At the time the overpayments were allegedly made in 1944 and 1945, section 41.1 of the Unemployment Insurance Act provided that an employer was to be furnished "not less frequently than annually" with a statement showing charges and credits to his account, the net balance of his reserve, and his contribution rate for the next succeeding rating period. Such statement was conclusively presumed to be correct unless protested within sixty days of its mailing Subdivision (c) of the section provided: "In the event that a protest proceeding is pending with respect to any statement provided for above when any contribution becomes due, the employer shall pay the contribution at the rate indicated by the commission's computation. If a determination indicating that a lesser contribution rate should have been computed is subsequently made in favor of the employer, the commission immediately either shall refund to the employer or credit to his account any amount so determined to have been paid in excess of the amount which he would have been required to pay had the computation been made correctly ..." (Stats. 1941, ch. 940, p. 2535; 3 Deering's Gen. Laws, 1943, pp. 3342-3343, Act 8780d.)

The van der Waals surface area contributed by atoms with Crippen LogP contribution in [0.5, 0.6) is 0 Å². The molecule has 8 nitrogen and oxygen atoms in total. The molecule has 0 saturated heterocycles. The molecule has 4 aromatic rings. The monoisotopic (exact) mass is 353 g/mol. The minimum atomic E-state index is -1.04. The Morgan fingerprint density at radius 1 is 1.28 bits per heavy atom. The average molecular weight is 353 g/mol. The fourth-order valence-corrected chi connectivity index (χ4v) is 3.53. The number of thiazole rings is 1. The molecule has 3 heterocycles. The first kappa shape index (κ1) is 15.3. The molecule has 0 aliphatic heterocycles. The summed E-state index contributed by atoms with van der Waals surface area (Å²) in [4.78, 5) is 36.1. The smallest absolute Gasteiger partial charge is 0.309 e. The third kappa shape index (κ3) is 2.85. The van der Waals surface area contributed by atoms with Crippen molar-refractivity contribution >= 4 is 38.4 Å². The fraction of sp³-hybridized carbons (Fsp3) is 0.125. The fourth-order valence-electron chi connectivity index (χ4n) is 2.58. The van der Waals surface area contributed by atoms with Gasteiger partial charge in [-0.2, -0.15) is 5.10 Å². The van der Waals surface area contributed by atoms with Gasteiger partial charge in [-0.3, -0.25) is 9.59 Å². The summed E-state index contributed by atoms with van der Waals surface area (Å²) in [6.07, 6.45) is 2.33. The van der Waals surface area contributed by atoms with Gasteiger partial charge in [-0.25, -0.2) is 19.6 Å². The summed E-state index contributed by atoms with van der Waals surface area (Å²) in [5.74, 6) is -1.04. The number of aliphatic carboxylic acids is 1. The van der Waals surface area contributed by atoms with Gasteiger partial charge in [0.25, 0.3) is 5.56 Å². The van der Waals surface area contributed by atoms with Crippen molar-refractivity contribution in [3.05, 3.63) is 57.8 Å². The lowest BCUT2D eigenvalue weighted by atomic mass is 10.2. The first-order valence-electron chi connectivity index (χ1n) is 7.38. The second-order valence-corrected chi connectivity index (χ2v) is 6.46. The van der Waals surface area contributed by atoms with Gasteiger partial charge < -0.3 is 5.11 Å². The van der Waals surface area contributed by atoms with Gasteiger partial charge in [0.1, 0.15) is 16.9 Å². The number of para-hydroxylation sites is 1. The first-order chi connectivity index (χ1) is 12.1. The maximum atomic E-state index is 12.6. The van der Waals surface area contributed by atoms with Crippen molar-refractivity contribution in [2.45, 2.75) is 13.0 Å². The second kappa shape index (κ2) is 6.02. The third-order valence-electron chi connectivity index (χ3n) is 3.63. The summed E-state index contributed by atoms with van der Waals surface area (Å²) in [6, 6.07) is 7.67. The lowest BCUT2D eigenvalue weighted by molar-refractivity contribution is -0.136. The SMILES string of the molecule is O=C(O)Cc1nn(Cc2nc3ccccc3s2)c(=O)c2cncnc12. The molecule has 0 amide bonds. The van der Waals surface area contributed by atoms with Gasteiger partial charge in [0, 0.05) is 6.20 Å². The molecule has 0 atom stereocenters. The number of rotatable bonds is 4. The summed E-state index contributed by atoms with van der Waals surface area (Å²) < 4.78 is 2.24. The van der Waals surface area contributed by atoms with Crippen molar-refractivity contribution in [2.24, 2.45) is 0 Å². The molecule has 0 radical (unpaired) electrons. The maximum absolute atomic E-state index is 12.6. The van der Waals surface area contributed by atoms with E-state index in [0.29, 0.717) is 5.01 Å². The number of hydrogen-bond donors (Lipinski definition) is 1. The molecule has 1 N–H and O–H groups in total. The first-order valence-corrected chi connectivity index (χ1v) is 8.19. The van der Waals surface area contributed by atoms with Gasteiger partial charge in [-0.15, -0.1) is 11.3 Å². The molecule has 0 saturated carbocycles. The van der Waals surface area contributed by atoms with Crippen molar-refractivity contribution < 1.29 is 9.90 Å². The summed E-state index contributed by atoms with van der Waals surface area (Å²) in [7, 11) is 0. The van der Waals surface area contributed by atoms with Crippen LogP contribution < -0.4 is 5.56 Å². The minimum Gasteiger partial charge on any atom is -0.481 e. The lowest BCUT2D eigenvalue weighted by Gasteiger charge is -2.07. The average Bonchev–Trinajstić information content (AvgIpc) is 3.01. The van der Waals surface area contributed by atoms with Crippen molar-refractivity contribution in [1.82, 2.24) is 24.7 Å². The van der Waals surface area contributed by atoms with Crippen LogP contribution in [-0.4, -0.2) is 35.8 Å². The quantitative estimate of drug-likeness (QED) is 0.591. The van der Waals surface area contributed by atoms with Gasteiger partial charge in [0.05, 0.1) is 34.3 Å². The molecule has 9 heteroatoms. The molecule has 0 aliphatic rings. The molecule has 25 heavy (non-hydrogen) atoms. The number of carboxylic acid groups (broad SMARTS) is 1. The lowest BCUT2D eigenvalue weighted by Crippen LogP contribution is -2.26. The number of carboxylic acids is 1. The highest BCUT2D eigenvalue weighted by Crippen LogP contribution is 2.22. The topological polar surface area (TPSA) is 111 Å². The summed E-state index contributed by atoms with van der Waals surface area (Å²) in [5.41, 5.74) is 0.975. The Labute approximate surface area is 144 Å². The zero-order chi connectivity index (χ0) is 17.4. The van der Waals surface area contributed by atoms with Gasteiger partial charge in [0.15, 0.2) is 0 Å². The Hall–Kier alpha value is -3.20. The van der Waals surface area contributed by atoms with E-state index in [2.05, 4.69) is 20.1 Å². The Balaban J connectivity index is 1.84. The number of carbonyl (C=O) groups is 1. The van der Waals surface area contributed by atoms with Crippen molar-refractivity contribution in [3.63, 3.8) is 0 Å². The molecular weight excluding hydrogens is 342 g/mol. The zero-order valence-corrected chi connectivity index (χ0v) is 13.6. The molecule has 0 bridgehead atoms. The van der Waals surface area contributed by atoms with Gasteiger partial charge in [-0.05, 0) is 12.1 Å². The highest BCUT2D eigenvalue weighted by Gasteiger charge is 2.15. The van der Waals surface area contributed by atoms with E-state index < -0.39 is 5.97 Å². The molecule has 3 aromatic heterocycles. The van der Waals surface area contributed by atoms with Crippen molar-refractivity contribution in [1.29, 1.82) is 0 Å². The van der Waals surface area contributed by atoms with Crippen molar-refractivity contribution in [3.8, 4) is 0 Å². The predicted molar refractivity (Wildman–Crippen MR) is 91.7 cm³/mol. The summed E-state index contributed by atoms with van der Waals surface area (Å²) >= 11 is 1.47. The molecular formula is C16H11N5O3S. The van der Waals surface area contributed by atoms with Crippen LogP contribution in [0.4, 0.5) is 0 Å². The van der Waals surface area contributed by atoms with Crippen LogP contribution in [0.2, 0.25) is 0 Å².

[1] The statutory provision requiring that a protest be made within 60 days after the mailing of a statement did not apply to statements furnished to plaintiff during the pendency of the protest proceeding; instead the applicable provision was subdivision (c) quoted above. The second sentence of subdivision (c) was designed to assure an employer of a refund of excess contributions which, under the first sentence, he was required to pay regardless of the pendency of a protest proceeding. As we have seen, the result in the action for refunds covering 1941, 1942 and 1943 affected the rates assessed in 1944 and 1945. Until that action was finally determined, however, plaintiff was not in a position to know the extent, if any, to which the rates assessed in 1944 and 1945 were excessive, and any protests made in those years could not have been properly considered or disposed of by defendant.

The complaint sufficiently alleges a duty on the part of defendant to refund or credit any overpayments made by plaintiff during the pendency of the protest proceeding, and it was error to sustain a demurrer without leave to amend.

The judgment is reversed.

Shenk, J., Edmonds, J., Carter, J., Traynor, J., and Schauer, J., concurred.


Comment

1000 Characters Remaining

Leagle.com reserves the right to edit or remove comments but is under no obligation to do so, or to explain individual moderation decisions.

User Comments

Listed below are the cases that are cited in this Featured Case. Click the citation to see the full text of the cited case. Citations are also linked in the body of the Featured Case.

Cited Cases

  • No Cases Found

Listed below are those cases in which this Featured Case is cited. Click on the case name to see the full text of the citing case.

Citing Cases